Can Cats Mimic Human Speech?

Research suggests that to communicate better, cats can imitate nuances in their owners’ voices, including melody patterns. As reported in The National Center for Biotechnology Information, cats have evolved to communicate effectively with humans. They have done this by using specific vocalizations and by being able to distinguish between individual human vocalizations and human attention.

In the same journal as mentioned previously, Diva Portal, there is plenty of anecdotal evidence to suggest that cats imitate speech when interacting with humans. This is likely to be a learned skill to elicit certain responses or food. However, it’s important to remember that because of the position of a cats’ larynx, they’re only able to produce a limited number of human vowel and consonant sounds.

Susanne Schötz, Reader in Phonetics at Lund University’s Centre for Languages and Literature, has also discovered that cats can imitate their owners’ voices and create private languages with them.

By recording and analyzing purrs, meows, growls, and hisses, Schötz discovered how cats change the shape of their mouths to make different sounds. There is even evidence to suggest that the sounds cats make changes between different regions, meaning they adopt their humans’ accents to relate to them.

Cats will also respond to the tones used by their owners. If you use a happy, cheerful tone to talk to your cat, it will produce a short chirp in response. Similarly, if you’re angry when you speak to your cat – perhaps because you’re telling your pet off, it will respond in a low, elongated tone. This is probably because your cat is conscious of being in trouble. 

As reported by Phonetika, cats respond more positively to higher-pitched sounds, so speak to your cat in a more smiley, less threatening tone to make it feel more comfortable.

Why Do Cats Meow at Humans?

Cats will meow at humans because they want something. Cats communicate with each other using body language, facial expressions, and scent. They rarely meow at each other as it doesn’t mean anything in the feline world. So, to get what they need from their human owners, cats have refined how they meow to alert us of their wants and needs.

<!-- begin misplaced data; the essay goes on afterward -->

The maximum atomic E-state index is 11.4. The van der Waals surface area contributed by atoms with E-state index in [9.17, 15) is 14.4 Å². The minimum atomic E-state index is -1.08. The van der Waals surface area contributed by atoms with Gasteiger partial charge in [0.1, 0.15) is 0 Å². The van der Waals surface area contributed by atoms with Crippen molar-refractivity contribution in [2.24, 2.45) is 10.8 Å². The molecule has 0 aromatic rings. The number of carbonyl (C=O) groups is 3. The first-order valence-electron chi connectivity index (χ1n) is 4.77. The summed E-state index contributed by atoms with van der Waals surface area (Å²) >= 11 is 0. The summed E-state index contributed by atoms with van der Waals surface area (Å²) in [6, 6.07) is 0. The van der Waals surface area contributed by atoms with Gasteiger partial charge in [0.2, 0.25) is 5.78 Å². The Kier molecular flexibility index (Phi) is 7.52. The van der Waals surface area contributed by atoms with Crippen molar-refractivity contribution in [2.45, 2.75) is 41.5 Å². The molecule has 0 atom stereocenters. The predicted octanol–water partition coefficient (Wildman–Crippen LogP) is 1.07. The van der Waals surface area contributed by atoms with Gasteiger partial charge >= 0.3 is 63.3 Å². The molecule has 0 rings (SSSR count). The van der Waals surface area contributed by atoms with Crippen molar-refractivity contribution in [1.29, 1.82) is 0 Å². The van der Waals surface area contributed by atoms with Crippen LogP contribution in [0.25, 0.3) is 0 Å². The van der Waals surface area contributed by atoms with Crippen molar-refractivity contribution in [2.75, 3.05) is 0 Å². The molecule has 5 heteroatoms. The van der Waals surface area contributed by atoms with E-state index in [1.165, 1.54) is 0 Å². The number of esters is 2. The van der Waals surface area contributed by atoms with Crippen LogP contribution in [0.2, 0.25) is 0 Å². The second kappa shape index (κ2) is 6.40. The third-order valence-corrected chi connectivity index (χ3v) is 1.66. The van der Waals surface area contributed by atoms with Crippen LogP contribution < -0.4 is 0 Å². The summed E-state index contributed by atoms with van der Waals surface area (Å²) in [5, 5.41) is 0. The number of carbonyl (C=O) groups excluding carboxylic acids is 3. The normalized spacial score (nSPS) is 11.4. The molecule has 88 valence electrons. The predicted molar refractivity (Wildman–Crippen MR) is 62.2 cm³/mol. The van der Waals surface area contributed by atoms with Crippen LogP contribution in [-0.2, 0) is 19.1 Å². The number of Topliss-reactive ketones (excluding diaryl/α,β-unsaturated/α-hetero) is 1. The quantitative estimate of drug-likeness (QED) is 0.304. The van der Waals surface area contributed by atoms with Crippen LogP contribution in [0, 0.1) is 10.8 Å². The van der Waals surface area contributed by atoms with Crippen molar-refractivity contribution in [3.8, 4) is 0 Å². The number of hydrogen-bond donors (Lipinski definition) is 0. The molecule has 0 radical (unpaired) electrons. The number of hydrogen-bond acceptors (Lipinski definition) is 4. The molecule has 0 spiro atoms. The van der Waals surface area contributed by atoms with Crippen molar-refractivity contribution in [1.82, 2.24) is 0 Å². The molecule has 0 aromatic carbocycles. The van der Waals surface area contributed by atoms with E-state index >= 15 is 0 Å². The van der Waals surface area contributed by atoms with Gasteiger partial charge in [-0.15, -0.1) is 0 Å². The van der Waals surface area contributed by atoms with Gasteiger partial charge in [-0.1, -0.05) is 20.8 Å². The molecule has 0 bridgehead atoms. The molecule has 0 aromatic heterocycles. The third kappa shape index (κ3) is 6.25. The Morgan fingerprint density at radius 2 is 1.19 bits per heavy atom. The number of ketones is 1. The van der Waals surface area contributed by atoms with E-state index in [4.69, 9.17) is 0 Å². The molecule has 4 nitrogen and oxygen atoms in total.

And when it comes to us humans, we have become attuned to a cat’s meow. So much so, we can understand what our cat is trying to tell us.

However, that’s not to say we don’t need to try to pay attention to the sounds our feline friends are making. By listening to their unique tones and variations, we can figure out when our cat is hungry, stressed, in pain, or just wants attention.

But certain sounds can be overlooked. Cats can meow when they’re stressed and in pain. This means it’s important that cat owners keep an eye on this for any sudden changes in sound, as it could indicate something more serious.

What Do the Different Meows Mean?

Meows will be similar from cat to cat, even if the tones and quality differ slightly. Here’s what some of the meows mean:

  • Short, quick meow. This means hello.
  • Low-pitch meow. Your cat isn’t happy with you. You’ve done something wrong and need to make it up to it.
  • Mid-pitch meow. This means that your cat needs something. More often than not, this will be food or maybe even a treat.
  • High-pitch meow. This isn’t usually a good sign. A shrill sound usually indicates that your cat is in pain or has hurt itself. It could also indicate anger ­– your cat is trying to get your attention because it is not happy about something.